Volume 12, Issue 23

MDS Book Fair, 4/30-5/2

Candle Lighting Time - 7:28 PM

Page 22

April 26, 2013

‫פרשת אמר‬

Volume 12, Issue 23

Rabbi Jonathan Rietti Visits MDS, 5/1

Candle Lighting Time - 7:28 PM

Page 23

April 26, 2013

‫פרשת אמר‬

Volume 12, Issue 23

MDS Soccer Tournament, 5/1

Candle Lighting Time - 7:28 PM

Page 24

April 26, 2013

‫פרשת אמר‬

Volume 12, Issue 23

MDS Auction, 5/5/13

Candle Lighting Time - 7:28 PM

Page 25

April 26, 2013

‫פרשת אמר‬

Volume 12, Issue 23

MDS Summer Camp

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Page 26

‫פרשת אמר‬

April 26, 2013

Manhattan Day School 310 West 75th Street New York, New York Tel: 212-673-3066 212-376-6800 Fax: 212-376-6389

www.mdsweb.org

Email all articles and graphics to Yehudit Robinson, Director of Educational Technology, yrobinson@mdsweb.org

In the MDS Family... 

Mazal tov to Eileen Dahan (Middle School Faculty) on the engagement of her daughter Victoria to Jakey Dweck.

Mazal tov to Alex Klein (mother of Regina, 2A) on her engagement to Chalom Silber.

Mazal tov to Ally (Early Childhood Department Faculty) and Aryeh Cooper on the birth of a girl (pictured right).

Mazal Tov to Sharon Gopin (Lower School Faculty) on the birth of granddaughter Chana to Dani and Tova Gopin in Atlanta (pictured right).

Correction: last week’s student devar torah was written by Rachel Lubitz, 8G.

It is with deep regret that we inform you of the passing of Benjamin Leitner, father of MDS parent, Ken Leitner, and grandfather of MDS students Talia Leitner (7G), Eitan Leitner (5B), and Oren Leitner (1A). Shiva has concluded. May the entire family be comforted among the mourners of Tzion and Yerushalayim.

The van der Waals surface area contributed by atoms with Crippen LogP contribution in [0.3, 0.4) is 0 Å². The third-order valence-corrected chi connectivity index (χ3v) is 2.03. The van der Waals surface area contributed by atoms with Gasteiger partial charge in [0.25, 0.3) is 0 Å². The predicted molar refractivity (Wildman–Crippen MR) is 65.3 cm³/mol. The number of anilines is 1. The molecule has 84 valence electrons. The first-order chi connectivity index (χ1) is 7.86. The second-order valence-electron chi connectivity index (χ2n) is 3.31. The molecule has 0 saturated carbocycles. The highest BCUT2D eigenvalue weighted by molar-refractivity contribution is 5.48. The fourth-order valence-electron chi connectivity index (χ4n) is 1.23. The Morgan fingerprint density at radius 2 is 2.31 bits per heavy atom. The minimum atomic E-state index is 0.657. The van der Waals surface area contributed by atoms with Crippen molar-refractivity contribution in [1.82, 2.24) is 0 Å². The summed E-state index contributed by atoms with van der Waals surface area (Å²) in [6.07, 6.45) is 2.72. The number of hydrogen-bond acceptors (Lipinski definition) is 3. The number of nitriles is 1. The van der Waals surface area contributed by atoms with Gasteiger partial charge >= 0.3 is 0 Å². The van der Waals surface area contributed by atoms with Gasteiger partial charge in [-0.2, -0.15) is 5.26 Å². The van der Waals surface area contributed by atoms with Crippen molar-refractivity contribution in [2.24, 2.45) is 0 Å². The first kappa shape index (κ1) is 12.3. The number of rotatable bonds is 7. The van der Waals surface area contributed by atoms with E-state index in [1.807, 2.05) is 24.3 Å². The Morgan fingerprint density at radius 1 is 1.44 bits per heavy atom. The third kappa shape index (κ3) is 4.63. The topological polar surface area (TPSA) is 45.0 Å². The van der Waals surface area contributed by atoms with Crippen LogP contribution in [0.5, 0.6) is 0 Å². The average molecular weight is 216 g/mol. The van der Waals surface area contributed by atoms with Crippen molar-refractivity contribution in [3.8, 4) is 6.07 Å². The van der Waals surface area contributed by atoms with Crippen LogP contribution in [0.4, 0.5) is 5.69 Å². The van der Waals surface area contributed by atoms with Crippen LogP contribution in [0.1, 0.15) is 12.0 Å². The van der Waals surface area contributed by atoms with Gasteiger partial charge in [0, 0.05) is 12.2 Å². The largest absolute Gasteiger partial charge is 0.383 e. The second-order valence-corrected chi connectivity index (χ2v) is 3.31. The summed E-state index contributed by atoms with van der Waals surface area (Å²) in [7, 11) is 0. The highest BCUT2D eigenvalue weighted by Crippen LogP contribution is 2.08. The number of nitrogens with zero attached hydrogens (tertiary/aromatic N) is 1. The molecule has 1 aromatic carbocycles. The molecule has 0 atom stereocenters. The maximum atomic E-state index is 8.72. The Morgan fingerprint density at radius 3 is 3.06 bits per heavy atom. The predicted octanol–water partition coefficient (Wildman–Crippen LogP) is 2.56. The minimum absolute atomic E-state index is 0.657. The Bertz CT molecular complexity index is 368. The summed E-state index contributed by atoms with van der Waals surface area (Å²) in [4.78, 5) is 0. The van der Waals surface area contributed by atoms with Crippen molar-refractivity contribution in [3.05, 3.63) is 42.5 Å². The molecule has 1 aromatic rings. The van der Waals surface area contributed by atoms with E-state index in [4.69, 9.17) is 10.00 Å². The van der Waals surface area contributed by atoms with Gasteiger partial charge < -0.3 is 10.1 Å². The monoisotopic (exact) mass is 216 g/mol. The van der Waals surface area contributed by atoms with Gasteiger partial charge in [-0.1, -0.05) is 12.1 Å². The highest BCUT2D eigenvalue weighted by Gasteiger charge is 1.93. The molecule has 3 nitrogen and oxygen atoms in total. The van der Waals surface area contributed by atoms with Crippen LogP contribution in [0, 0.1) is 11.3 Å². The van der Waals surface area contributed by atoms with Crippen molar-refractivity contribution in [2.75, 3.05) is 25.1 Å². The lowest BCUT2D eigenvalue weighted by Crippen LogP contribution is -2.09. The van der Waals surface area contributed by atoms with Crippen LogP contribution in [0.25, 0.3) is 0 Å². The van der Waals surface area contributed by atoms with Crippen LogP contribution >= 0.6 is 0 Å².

Yashar koach to this week’s Winning Wednesday Raffle winners: Renee Gershuni (1A), Yehuda Goldman (6B), and Yael Skydell (7G).

Upcoming Events (all events are also posted on ParentLocker): Monday, April 29th Yom Iyun in Tefillah, Grades 6-8 Monday, April 29th School-wide Lag BaOmer Festivities April 30th-May 2nd Book Fair Friday, May 3rd Celebrating Nursery 1 and Nursery 3 Sunday, May 5th Cinco de Mayo Auction Friday, May 10th Celebrating Nursery 4 May 14-17 Shavuot Recess Sunday, May 19th SoulCycle Fundraiser May 22-23 Grade 7 Boston Trip Monday, May 27th Memorial Day—No Sessions Thursday, May 30th Sephardic Culture Day Friday, May 31st Celebrating Kindergarten Sunday, June 2nd Celebrate Israel Parade Monday, June 3rd 6G, 7G, 8G Guest Speaker: Mrs. Slovi Jungreis Wolff: The Power of Women Monday, June 3rd Celebrating Toddler Alef and Bet Tuesday, June 4th 7th Grade Parents High School Meeting, 7:30 pm Thursday, June 6th Grade 3 Rashi Play Friday, June 7th 4th Grade Play, 9:30 am Monday, June 10th 7B Bar Mitzvah Program Tuesday, June 11th 8th Grade Graduation Friday, June 14th Last day of Preschool Tuesday, June 18th Last day of school Grades 1-7

… 

Thank you for keeping our school a nut-aware environment.

Candle Lighting Time - 7:28 PM

Volume 12, Issue 23

Page 27

MDS Messenger April 26, 2013

MDS Messenger April 26, 2013